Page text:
By David Harmer
Among the many blessings of my role is the opportunity to host VIP visitors here at Valley Forge. Whenever their schedules permit, I personally escort them through Valley Forge National Historical Park, which borders our handsome campus. I never tire of telling what the Continental Army endured there, or what General Washington accomplished.
It was on such a visit recently that I took our guests to the Isaac Potts home, which served as General Washington’s headquarters from December 1777 to June 1778. The guide knew his history. He recounted the crushing burdens and overwhelming challenges General Washington faced through that bitter winter. He described in detail many visitors to and occupants of the home: army officers, congressional overseers, bright young aides de camp.
Although engaging and otherwise thorough, the guide’s presentation omitted someone essential. So I asked about Martha Washington’s arrival and subsequent activities.
“Huh,” snorted one tourist. “Probably sewing.” (As if that didn’t matter when the soldiers’ clothes were in tatters.)
The guide was more respectful. He said that Mrs. Washington had buoyed the spirits of the Commander in Chief, managed the household staff, and entertained distinguished visitors. Then he moved on.
What he said was true—but didn’t begin to do justice to Martha Washington’s extraordinary service. There’s so much more to her story. As Thomas Fleming writes:
In an early portrait of Martha, with her sleek dark hair and glowing eyes, one historian has found “cold fire” and a readiness to be awakened by a man like George Washington, who emanated masculinity.
That seems to be what happened. When Washington accepted the command of the army in 1775, he and Martha had been married sixteen years. He wrote to “my dearest” and spoke of “an unalterable affection that neither time nor distance can change.” … One of the more astute observers among the army’s women, Nathanael Greene’s wife, Catherine, told a friend: “Mrs. Washington is extremely fond of the general and he of her; they are very happy in each other.”
Every winter of the war, Martha made the long journey from the comforts of Mount Vernon to the unpredictable arrangements of a winter camp, braving ice-choked rivers and swamped roads. With all he had on his mind, Washington planned and supervised every mile of her trips. It was clear that he wanted her by his side.
No other winter was quite as grim as the one at Valley Forge. Martha found a half-naked army on the verge of mutiny and a camp buried in snow. But she brought with her an indefatigable good cheer and news from Mount Vernon. Soon she was visiting sick soldiers in their huts, braving camp fever and the odors of decaying horses and open latrines.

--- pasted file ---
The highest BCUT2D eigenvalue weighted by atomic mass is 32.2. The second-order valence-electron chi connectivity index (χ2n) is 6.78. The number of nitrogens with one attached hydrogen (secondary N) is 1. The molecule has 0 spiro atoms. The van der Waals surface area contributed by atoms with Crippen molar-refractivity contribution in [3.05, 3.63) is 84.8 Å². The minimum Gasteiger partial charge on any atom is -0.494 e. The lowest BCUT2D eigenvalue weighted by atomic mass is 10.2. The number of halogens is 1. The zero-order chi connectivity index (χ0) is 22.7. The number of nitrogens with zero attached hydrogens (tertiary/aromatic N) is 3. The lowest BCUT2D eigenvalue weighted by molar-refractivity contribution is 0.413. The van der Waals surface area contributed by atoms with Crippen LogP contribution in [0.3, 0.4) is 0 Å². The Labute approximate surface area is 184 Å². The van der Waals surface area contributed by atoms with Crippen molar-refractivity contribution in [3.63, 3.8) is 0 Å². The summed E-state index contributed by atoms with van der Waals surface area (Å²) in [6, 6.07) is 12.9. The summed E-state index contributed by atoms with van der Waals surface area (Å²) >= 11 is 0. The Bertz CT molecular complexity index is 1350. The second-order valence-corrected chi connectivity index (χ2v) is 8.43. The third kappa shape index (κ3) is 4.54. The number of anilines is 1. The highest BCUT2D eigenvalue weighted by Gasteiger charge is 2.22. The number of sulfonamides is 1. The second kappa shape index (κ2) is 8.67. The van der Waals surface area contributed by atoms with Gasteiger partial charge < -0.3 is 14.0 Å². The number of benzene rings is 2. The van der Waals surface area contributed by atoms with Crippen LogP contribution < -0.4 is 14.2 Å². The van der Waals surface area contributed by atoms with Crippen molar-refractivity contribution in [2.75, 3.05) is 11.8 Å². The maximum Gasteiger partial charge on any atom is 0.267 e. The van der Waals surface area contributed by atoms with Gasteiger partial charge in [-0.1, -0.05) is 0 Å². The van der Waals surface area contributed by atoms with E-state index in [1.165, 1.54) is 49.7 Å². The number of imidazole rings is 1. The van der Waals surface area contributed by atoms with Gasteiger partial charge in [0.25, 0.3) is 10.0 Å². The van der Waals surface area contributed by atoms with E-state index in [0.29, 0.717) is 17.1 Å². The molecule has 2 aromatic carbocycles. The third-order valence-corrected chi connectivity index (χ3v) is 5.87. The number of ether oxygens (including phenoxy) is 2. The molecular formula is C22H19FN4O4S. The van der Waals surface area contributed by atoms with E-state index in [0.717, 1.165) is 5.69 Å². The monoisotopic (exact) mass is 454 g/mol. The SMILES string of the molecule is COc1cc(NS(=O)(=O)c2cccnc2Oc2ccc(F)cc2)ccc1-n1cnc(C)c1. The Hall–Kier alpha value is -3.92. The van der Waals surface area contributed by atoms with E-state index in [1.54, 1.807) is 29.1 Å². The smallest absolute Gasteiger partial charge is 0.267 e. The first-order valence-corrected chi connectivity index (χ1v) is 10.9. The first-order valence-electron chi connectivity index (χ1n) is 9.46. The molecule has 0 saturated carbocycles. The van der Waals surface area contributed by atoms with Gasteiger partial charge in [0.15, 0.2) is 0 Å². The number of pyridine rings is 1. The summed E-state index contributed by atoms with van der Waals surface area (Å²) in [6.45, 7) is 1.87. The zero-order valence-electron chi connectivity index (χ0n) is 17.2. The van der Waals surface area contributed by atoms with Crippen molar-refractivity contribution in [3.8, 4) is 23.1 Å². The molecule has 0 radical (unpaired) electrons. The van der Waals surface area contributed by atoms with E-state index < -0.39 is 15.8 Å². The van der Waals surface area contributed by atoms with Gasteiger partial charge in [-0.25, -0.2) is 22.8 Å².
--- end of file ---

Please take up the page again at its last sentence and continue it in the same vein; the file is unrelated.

From its inception, Freedoms Foundation at Valley Forge has recognized and publicized the vital contributions of women to the American founding. Emblematic of that, we revere General Washington, but it is for Martha Washington, his indispensable partner, that our headquarters is named—and has been since its dedication in 1963. Thousands enter its doors each year, many of them pausing to read the adjacent bronze plaque:
Martha Washington, first first lady of the nation, merited personal distinction over and above the honors bestowed upon her as the wife of our first president. Her love of mankind and belief in the dignity of the individual found frequent expression in her daily life.
The gracious hostess of beautiful Mount Vernon left the comforts of her Potomac home to be with her husband, the father of our country, George Washington, at Valley Forge. She arrived by carriage at this hallowed place February 10, 1778 (old calendar), the day before his birthday, after evading British patrols and fording dangerous winter streams on her trip from Virginia to Pennsylvania.
During her stay at Valley Forge, she ministered to the troops during the cold, discouraging winter of 1777-1778. Throughout those direful days, she nursed the sick, fed the hungry, clothed the naked, cheered the homesick, and soothed the malcontent. She was sympathetic to and understanding of her husband’s aspirations to establish a nation of free men.
Martha Washington loved her country and her husband. Her compassion for the soldiery and steadfast faith in the cause of independence sustained George Washington during the dark hours of despair as he labored to insure personal liberty for all Americans.
How fitting that, upon their arrival in Valley Forge, participants in Freedoms Foundation’s patriotic programs, students and teachers alike, are welcomed and registered in a building named for Martha Washington. And how fitting that that same building houses our administrative offices, our annual gala, and the bulk of our behind-the-scenes work.
As Mother’s Day approaches, we remember and honor an all-too-often-unsung hero of the American Revolution: the preeminent Founding Mother, Martha Washington.
David Harmer is president and CEO of Freedoms Foundation at Valley Forge.
 Fleming, Thomas J. Washington’s Secret War: the Hidden History of Valley Forge. Smithsonian Books/Collins, 2006, p. 185.
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